Some major shocks were: Shearer's four in 1989, Gallimore's three in 1993, Hugh Buchanan's 13 over Dr Tufton in 2011, Hubert Wallace's 99 over Shearer in 1959, Lindel Frater's 175 against Brascoe Lee in 1989, and Jack Stephenson's 12 against John Gyles in 1972. But who can forget Michael Manley's meagre margin of 43 votes against the JLP's E K Powell in his first electoral contest in Kingston Central in 1967, an area controlled by the PNP since 1949? Manley had won on the preliminary count by 68 votes, but a series of recounts instigated by the JLP kept whittling down his margin until it reached 43. Then it was alleged that Bustamante himself ordered closure on the matter and suggested to his party to: “Leave the lad alone. We have enough seats.”

On the other hand, a few small margins have stood out as outstanding achievements by those who attained them through a variety of circumstances. Perhaps the first of those was Donald Sangster's 48 against B B Coke in the 1949 contest in St Elizabeth Southern after the reversal of their party allegiances — with Sangster moving from Independent in 1944 to JLP, and Coke moving from JLP in 1947 to Independent. There were the JLP's Robert Cecil McFarlane's 40 margin against the iconic Arthur Benjamin Lowe (Ind) in St James South Eastern in 1944, the JLP's Ernest Wakeland's 41 over Vivian Blake in the Cornwall Electoral Area of the 1958 Federal Election, Roy McNeill's 160 votes that separated him from Johnathan Grant in the 1962 St Catherine Eastern contest, Dr Mavis Gilmour's 48 against the indomitable Rose Leon on the Madame's own turf in St Andrew West Rural in 1976, Claude Clarke's 96 over Dr Kenneth Baugh in the same seat in 1989, and the indefatigable Karl Samuda's 171 against Tom Tavares-Finson in St Andrew North Central in 1993 during his brief flirtation with the PNP.

Not to be outdone, at least 10 women, including the aforementioned Phyllis Mitchell, Dr Mavis Gilmour and Rose Leon, have been either the recipient or at the losing end of small margins in general elections, which by female standards in Jamaica, is an amazing 25.6 per cent of all women elected to Parliament since 1944.

The list also includes the JLP's Esme Grant, whose only term ended by 35 votes to Jim Thompson in their 1972 Westmoreland North Eastern return match; the PNP's Violet Thompson whose stout challenge to JLP incumbent Dr Adrian Bonner in St Thomas Central ended in defeat by 121 votes in 1972; the iconic Enid Bennett, who barely managed to slip home on the rails by 85 votes in the 1993 St Catherine West Central encounter with Dr Trevor Dewdney after a most uncharacteristic bungling by the PNP in the seat; Doreen Chen, whose courage to take on the Trelawny Southern challenge in 1997 after her husband was murdered was duly rewarded by 161 votes over the JLP's Alfred Chen, after incumbent Brascoe Lee's switch from JLP to NDM played spoiler to the latter Chen's chances; Karlene Kirlew-Robertson, whose final recount margin of 62 against Douglas Vaz in the 1993 St Andrew North Eastern contest elevated her from the KSAC's youngest councillor in 1974 to a seat in Parliament's Lower House alongside her husband Paul Robertson; Sally Porteous, the former fiery deputy mayor of Mandeville, whose slim loss of only 115 votes in the 2007 Manchester Central hustle with Peter Bunting largely occurred only because Bellefield saved Bunting; and Fayval Williams, who took back the St Andrew Eastern seat from the PNP's Andre Hylton by 161 votes, which became so crucial to her party's one-seat victory in 2016.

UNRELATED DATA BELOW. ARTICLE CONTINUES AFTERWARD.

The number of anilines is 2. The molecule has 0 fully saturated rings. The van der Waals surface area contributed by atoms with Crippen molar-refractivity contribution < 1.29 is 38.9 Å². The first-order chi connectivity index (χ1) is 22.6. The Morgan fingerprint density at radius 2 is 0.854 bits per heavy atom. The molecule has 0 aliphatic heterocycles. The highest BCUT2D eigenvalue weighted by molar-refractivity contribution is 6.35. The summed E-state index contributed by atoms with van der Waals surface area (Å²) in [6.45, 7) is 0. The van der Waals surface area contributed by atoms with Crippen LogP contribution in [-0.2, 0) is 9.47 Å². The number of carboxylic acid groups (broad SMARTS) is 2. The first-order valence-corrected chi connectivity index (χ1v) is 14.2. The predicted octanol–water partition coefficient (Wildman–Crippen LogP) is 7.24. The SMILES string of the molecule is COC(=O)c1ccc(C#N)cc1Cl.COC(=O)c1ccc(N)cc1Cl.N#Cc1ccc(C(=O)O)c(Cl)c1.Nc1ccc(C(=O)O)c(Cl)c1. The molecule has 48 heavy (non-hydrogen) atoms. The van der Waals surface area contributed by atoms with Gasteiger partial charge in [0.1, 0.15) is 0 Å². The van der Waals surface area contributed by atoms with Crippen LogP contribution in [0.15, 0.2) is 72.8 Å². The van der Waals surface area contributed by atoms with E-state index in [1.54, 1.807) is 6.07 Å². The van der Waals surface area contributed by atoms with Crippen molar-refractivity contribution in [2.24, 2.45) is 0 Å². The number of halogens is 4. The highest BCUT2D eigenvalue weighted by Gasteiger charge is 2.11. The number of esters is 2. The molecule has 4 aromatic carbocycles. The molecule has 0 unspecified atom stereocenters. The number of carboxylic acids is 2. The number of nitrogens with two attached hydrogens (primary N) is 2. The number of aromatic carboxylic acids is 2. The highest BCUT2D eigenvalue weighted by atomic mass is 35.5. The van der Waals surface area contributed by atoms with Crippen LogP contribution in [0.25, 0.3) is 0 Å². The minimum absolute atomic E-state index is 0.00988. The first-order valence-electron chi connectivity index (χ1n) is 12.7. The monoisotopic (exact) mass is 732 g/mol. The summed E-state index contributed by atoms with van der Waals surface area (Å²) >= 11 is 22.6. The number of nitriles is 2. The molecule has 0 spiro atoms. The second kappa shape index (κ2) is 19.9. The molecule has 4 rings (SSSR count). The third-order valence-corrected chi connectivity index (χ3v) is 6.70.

Many famous political duels between JLP and PNP gladiators were also settled by some rather small margins. For example, Edwin Allen and Dr Percival Minott in Clarendon North Western, where after beating Minott by over 1,000 votes in 1967, Allen saw his majority slashed to 96 in 1972 and eventually went down to Minott by 34 votes in 1976. A similar tradition existed in Trelawny Northern between Elliston Wakeland and Cedric Titus. After clipping Titus by only 179 votes in his first contest in 1959, Wakeland walloped A U Belinfanti by over 1,100 votes in 1962, but could only manage a margin of 191 votes against Titus in his final contest in 1967. Donald Buchanan pummelled his old adversary Derrick Sangster by mostly small margins in four consecutive elections (1989-2007) in St Elizabeth South Western, but barely made it into the fourth term when his margin plummeted to 117 in 2002. Portland Western former icon Leopold Lynch became the first elected Member to serve for over 30 years in the House and was never beaten, but in 1959 his margin slumped to 69 against Oswald Bradshaw, who returned for a more formidable beating in 1962.

The case of many MPs who started their political careers with small marginal victories that later mushroomed into hefty margins are also quite extensive. But none can match the spectacle of Tony Spaulding who defeated JLP Speaker of the House E C L Parkinson by just 102 votes in St Andrew Southern in 1972, which surged to an almost unrealistic 10,796 margin against Carol Ramsey in 1976 — after the 105 per cent voter turnout in the seat!

In the last two general elections, five victory margins fell below 200 votes in 2011, and four were below 200 in 2016. The record is still held jointly by the 1972 and 1993 general elections when each ended up with six margins below the 200 mark.

The smallest margin in a parliamentary by-election actually occurred 70 years ago by an Independent, Cecil A Neita on January 14, 1947 in Trelawny Southern, who defeated the JLP's J H Sparkes by 193 votes, following the death of the seat's first MHR, the JLP's Matthew Morris Thelwell in October 1946.

This historical fact virtually reveals the reality that it is hardly likely that the three by-elections on October 30th will produce any marginal result at all — at least none below 200 votes. Except for Clem Tavares's first victory of 242 votes against Frank Spaulding in St Andrew South Western in1959 and, of course, Tony Spaulding's 102 against Parkinson in the St Andrew Southern contest in 1972, the two constituencies (unlike St Mary South Eastern) have no history of anything resembling small margins.

St Mary South Eastern has a far different record with many close results that have become synonymous with the seat.

Troy Caine is a political historian and analyst